So, you arrive at your holiday destination, looking forward to a stress-free fortnight away from it all, but no sooner do you get off the plane than you’re tricked outof $ 200 of your spending money. That’s what happened to me, anyway, and I’ll tell you how. I took a taxi to my hotel, as everything was looking a little strange. When we stopped, I gave the driver a $100 bill, but he waved it in my face saying I’d confusedit with a $1note. So I gave him another bill, and while I was thanking him for pointing out my mistake, he drove off. It wasn’t until I got to my hotel room that I realized he’d somehow pocketed my first $ 100 bill and got me to give him another one. As simple as that. But the taxi dodge is only one of the many travel scams used to relieve tourists of their money and belongings. Here are five more common scams to watch out for when you’re far away from home:
You are walking down the street, enjoying a bit of the local culture and admiring the architecture, when splat! A large piece of what likes bird poo lands on your shoulders, dirtying your best holiday clothes.
Suddenly a person appears with a cloth and offers to wipe off the mess, complaining about the pigeons that live in their city. Beware. While cleaning you up, they will also be robbing you of all the valuables in your pockets.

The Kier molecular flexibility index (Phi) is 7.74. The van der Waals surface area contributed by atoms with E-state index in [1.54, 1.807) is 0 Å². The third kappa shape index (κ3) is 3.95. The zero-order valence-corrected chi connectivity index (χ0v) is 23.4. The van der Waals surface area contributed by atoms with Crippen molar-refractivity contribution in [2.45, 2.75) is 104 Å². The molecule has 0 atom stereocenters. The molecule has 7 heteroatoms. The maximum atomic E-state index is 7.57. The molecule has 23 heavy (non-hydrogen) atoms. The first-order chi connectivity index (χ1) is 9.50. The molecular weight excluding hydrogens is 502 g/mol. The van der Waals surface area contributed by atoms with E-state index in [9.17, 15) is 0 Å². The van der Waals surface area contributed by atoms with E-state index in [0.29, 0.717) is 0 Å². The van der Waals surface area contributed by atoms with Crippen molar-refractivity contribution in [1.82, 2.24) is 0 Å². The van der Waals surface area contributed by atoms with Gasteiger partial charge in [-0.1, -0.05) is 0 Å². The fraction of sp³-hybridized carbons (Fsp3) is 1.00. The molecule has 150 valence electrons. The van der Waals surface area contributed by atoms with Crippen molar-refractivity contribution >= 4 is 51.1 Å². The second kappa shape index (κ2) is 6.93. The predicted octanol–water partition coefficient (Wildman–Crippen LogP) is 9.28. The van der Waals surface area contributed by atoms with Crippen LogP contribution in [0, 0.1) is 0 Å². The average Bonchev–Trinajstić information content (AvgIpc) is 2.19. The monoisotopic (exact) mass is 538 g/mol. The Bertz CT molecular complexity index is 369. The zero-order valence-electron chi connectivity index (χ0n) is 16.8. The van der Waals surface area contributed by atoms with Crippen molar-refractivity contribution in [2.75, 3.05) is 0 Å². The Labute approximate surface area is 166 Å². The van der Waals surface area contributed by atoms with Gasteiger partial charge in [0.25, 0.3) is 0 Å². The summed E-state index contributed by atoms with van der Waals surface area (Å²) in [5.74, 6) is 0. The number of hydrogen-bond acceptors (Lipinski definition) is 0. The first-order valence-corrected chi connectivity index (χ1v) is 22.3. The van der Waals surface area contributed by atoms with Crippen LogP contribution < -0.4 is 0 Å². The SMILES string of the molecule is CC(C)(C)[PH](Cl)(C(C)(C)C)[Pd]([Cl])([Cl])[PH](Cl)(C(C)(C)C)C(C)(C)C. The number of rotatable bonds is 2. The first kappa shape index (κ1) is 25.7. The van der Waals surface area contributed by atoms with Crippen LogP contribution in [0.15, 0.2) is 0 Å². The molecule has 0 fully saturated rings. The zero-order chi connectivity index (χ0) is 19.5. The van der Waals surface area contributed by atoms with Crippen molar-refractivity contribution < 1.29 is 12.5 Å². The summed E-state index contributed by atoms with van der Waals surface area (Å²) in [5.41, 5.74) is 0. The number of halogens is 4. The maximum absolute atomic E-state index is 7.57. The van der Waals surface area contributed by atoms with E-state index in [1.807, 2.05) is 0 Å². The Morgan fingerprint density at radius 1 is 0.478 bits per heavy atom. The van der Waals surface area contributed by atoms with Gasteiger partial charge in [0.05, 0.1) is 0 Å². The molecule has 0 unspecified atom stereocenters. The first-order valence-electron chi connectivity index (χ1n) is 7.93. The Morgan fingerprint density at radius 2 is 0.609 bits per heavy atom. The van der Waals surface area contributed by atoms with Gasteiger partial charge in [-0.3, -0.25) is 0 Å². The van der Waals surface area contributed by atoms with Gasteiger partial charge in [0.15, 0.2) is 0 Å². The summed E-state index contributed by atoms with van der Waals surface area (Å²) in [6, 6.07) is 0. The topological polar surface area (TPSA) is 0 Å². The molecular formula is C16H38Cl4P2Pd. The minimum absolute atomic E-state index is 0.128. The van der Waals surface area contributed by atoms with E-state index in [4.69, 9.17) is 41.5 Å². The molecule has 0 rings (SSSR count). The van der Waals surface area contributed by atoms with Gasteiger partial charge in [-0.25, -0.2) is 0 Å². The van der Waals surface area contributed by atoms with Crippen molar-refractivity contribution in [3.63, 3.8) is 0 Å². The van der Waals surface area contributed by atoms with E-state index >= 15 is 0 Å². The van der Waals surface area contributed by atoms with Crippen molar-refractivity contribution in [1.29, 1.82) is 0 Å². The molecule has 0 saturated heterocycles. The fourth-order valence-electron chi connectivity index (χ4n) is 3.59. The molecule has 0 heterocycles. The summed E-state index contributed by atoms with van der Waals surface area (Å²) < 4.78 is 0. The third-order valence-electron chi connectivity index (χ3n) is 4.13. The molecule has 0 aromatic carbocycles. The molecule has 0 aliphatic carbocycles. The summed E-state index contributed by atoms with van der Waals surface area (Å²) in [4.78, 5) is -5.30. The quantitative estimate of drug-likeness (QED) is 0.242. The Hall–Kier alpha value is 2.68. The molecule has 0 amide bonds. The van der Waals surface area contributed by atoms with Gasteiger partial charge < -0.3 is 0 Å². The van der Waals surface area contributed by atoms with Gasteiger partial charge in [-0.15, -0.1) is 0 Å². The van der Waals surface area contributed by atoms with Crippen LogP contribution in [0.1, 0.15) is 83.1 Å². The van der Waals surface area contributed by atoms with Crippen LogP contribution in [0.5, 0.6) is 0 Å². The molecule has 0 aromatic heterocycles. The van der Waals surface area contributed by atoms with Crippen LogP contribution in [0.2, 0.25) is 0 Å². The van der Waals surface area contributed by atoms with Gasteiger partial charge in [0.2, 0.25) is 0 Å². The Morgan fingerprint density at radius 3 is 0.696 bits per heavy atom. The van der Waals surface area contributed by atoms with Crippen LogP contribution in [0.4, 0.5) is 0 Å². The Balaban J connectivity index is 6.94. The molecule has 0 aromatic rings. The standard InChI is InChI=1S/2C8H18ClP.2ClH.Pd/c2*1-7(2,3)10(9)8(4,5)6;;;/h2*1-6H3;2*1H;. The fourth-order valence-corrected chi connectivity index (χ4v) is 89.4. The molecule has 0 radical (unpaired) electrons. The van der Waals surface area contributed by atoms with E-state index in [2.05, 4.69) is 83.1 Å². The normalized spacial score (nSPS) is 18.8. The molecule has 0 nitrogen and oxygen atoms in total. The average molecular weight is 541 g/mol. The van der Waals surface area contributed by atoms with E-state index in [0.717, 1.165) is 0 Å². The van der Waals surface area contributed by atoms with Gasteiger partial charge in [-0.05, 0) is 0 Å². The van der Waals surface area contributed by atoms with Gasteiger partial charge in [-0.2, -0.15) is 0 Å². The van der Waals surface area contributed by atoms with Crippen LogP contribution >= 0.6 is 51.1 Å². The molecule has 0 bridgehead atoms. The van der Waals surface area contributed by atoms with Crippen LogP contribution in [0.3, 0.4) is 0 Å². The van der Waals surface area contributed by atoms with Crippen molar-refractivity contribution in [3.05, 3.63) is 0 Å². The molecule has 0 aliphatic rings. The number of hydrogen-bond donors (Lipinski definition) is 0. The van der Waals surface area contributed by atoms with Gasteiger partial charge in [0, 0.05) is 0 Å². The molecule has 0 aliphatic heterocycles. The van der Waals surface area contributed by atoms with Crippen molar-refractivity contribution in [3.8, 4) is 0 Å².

You are at the airport and you put your laptop on the luggage scanner conveyor belt before waiting behind two people to go trough the metal detector. The first passes with no problems, but the detector goes off when the second person goes through. They then proceed to remove all their jewellery and empty their pockets of everything from coins to chewing gum. By the time you get through the machine the first person has disappeared, and so has your laptop.
You are delighted to find that changing your money on the black market from the suspicious-looking guy on the corner will give you a much better rate than at the bureau of change or the hotel front desk, and there’s no commission either. You hand over your cash to get a huge number of notes, which you rush to put away before someone can take them. Counting your money in the hotel room, you realize you’ve been handed a pile of worthless notes.
There you are feeling very pleased with yourself for managing to find an empty compartment. While waiting for your train to leave the station, someone on the platform taps at the window calling to you. You go to find them, only to see them run off. When you return to your seat, you find an even emptier compartment–your bags have been stolen.
A friendly stranger starts talking to you and while you are chatting away, a policeman approaches. He says he is looking for some false banknotes and asks to see your passport and money. The other traveler hand his over and gets them back. When you hand over your cash, the policeman and the traveler disappear with it.
Scam–a trick which is designed to take money from people in a dishonest way.
Business One: One, Oxford University Press
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